I would have included what follows in the previous post, but was afraid of putting too much into one post. So, a bit more.
Here is the precise quote from Summers's talk about the conversation between Ken Arrow and Paul Samuelson on the evening of the celebration in 1972 in Cambridge, MA.
"Almost everybody left and Paul and Kenneth were discussing turnpike theorems. Kenneth was discussing aspects of Pontryagin's maximum principle. Paul was discussing how stupid Joan Robinson was."
So somehow Larry Summers thought that it was appropriate at this ultimate commemoration of Ken Arrow at the Tel Aviv Institute for Advanced Studies to pull out of what was reported to be a very long discussion that had their wives getting quite impatient, and which Larry himself noted was, well, the two Nobel prize winners in the room going on and on as I am sure they did about all sorts of matters, many of them highly mathematical, that Larry decided to quote as the one contribution by his other uncle, Paul Samuelson, this snide remark about Joan Robinson, which looks pretty ridiculous and hypocritical in light of his humiliating admission only six years earlier that this "stupid" Joan Robinson had been right and he had been wrong.
Let me add some not so well known further weird details about all this. The first is that after Paul Samuelson walked down Mass Ave from Harvard to MIT after the anti-Semites at Harvard refused to hire him there, in the first year that he was in charge of admitting potential grad students at MIT he rejected his future quasi-brother-in-law* for admission to the grad program, yes, rejecting Kenneth J. Arrow, right up there in stupid decisions along with approving of that incorrect paper on the surrogate production function by various of his grad students in the QJE that led him to confess about the "foundations of sand" upon which economics is supposedly based. (Among those accepted in that class instead of Arrow was Lawrence Klein, a future Nobel Prize winner and Samuelson's first PhD student.)
Yeah, pretty embarrassing. As it was in the end, Samuelson was more worried about Arrow-Debreu(-McKenzie) general equilibrium theory, which he did not do, than he was about Robinson and the Cambridge capital theory controversies, and so he hired Duncan Foley, who got his PhD from Herbert Scarf at Yale, to come to MIT and help him teach grad micro theory there. Duncan did that, later going to Stanford and falling into heterodox Marxist sin and not getting tenure there. But Samuelson got his new orthodoxy, which was taught to people like Krugman and Akerlof and Varian, and others, establishing neoclassical orthodoxy, although it still lacked game theory.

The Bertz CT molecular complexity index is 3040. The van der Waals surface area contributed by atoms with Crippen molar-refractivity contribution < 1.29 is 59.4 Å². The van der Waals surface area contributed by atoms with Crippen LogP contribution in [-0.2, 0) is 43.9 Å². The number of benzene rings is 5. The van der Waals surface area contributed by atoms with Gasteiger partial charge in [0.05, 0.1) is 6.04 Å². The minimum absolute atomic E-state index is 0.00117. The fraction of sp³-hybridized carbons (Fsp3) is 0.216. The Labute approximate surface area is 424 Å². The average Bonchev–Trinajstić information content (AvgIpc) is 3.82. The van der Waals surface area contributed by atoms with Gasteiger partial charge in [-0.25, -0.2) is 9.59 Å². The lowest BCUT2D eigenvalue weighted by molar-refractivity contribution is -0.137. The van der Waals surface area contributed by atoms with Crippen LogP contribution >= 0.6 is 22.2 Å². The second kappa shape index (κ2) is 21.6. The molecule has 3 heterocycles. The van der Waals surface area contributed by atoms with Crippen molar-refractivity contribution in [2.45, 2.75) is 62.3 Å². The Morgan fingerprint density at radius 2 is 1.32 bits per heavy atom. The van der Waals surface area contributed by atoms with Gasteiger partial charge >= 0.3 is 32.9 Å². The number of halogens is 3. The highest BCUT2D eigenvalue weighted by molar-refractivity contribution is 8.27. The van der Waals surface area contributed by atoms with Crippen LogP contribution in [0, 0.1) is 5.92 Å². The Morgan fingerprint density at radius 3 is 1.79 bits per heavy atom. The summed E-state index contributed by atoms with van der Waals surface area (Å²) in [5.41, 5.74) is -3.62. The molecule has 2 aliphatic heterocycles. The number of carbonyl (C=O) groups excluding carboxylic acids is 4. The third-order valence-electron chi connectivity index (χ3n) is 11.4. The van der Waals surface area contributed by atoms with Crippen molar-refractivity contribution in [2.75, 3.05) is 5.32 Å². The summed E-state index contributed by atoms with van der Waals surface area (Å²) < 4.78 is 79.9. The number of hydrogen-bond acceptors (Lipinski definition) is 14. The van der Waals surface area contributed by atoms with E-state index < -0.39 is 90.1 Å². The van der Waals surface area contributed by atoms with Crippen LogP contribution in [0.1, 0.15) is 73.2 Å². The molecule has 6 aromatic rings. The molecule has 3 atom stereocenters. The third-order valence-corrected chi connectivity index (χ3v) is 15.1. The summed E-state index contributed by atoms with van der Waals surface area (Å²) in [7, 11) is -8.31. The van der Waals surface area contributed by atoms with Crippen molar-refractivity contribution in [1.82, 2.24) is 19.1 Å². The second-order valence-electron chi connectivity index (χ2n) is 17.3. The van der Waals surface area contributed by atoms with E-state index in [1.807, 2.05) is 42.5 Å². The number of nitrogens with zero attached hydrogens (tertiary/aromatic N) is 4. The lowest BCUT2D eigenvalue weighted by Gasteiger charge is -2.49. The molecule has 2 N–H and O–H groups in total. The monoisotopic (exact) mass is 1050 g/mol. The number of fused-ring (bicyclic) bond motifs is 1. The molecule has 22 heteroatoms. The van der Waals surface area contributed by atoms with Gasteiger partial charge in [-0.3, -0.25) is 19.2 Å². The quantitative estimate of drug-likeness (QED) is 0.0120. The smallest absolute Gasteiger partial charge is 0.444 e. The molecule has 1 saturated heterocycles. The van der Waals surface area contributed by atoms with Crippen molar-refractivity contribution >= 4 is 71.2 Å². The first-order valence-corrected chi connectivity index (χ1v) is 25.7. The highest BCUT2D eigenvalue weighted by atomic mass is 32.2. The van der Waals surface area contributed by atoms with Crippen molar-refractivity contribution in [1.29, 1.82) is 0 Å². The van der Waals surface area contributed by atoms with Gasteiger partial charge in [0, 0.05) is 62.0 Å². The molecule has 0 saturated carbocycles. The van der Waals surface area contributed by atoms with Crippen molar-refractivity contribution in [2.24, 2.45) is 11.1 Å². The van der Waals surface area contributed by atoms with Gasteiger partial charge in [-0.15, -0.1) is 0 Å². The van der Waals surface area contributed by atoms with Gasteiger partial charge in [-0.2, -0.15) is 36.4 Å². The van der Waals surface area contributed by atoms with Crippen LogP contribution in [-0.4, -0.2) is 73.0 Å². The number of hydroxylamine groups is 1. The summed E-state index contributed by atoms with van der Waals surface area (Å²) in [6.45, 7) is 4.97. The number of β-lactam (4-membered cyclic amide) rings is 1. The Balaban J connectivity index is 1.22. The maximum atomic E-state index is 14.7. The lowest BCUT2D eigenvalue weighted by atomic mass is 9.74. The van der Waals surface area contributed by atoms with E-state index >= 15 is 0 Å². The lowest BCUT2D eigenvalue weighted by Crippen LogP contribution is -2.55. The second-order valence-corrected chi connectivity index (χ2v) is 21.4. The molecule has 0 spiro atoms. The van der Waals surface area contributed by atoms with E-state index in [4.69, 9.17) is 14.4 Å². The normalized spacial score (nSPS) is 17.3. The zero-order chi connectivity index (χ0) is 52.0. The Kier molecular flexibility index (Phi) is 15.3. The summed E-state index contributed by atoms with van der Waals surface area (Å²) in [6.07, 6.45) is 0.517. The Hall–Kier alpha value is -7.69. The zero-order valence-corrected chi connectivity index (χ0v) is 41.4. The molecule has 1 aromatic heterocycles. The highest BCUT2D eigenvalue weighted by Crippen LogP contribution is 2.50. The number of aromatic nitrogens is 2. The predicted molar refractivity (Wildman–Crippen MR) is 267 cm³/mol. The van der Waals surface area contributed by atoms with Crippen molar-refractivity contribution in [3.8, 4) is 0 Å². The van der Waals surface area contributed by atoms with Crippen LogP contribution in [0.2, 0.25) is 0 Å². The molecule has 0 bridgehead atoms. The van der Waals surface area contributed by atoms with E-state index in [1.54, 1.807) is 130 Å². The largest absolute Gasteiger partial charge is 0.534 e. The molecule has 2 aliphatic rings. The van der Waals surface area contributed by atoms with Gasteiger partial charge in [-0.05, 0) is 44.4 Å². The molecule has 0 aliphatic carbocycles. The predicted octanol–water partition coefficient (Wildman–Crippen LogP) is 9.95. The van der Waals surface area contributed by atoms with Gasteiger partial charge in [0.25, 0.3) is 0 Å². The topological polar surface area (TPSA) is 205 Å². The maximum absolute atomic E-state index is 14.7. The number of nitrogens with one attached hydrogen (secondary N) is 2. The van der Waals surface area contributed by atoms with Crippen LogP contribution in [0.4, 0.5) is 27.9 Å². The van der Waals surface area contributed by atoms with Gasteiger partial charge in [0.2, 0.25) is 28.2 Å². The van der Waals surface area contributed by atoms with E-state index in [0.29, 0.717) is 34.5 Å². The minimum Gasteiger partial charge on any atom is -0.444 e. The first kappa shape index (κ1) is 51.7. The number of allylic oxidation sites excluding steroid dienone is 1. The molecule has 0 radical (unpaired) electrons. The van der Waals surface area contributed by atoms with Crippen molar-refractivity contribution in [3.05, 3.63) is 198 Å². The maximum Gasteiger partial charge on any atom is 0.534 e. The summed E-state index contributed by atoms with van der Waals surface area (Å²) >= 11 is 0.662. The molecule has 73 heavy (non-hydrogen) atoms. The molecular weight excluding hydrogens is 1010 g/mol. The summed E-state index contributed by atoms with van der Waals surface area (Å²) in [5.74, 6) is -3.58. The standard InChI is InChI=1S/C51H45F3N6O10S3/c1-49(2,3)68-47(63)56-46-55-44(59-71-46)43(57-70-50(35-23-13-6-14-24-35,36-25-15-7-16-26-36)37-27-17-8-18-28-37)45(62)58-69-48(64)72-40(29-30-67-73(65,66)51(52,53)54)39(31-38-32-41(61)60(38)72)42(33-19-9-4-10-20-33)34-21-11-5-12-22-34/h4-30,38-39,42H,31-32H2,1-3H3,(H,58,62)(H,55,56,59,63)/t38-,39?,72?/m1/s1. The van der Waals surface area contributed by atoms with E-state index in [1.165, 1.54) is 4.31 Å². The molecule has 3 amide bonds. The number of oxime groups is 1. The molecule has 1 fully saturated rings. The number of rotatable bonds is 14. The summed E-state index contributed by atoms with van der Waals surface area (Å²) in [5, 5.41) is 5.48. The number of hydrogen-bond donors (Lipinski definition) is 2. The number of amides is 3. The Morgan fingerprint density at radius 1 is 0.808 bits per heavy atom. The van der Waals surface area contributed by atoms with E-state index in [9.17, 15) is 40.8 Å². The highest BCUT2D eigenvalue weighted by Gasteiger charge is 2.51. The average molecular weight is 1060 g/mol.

Regarding Arrow and the Cambridge capital theory debates, to the best of my knowledge, he never said a word about them. He coauthored a famous book on general equilibrium with Frank Hahn in 1971, with Hahn playing a defender of neoclassical theory, although granting much to the Robinson crowd. That Samuelson's defense was to retreat to heterogeneous capital being the true way to go is ultimately profoundly ironic, given that he rejected his future quasi-brother-in-law for entrance to MIT's grad program, the general equilibrium guy whose model was ultimately totally decentralized..
In any case, Summer's tossed-off quote from Samuelson looks really shameless, aside from being historically seriously intellectually misleading. Why did he do this? I do not know, but it is shameful.
*The parents of Lawrence H. Summers both worked at the Philadelphia Fed, with his father also at U. Penn, and the inventor of the concept of PPP international measurements. His mother,Anita, was the sister of Kenneth J. Arrow, and his father the brother of Paul A. Samuelson. His father, Robert changed the name from Sanuelson to Summers in an effort to avoid anti-Semitism when he arrived in the US . Robert kept it, but Paul decided to retrieve the original name, which is why Larry is Summers rather than Samuelson.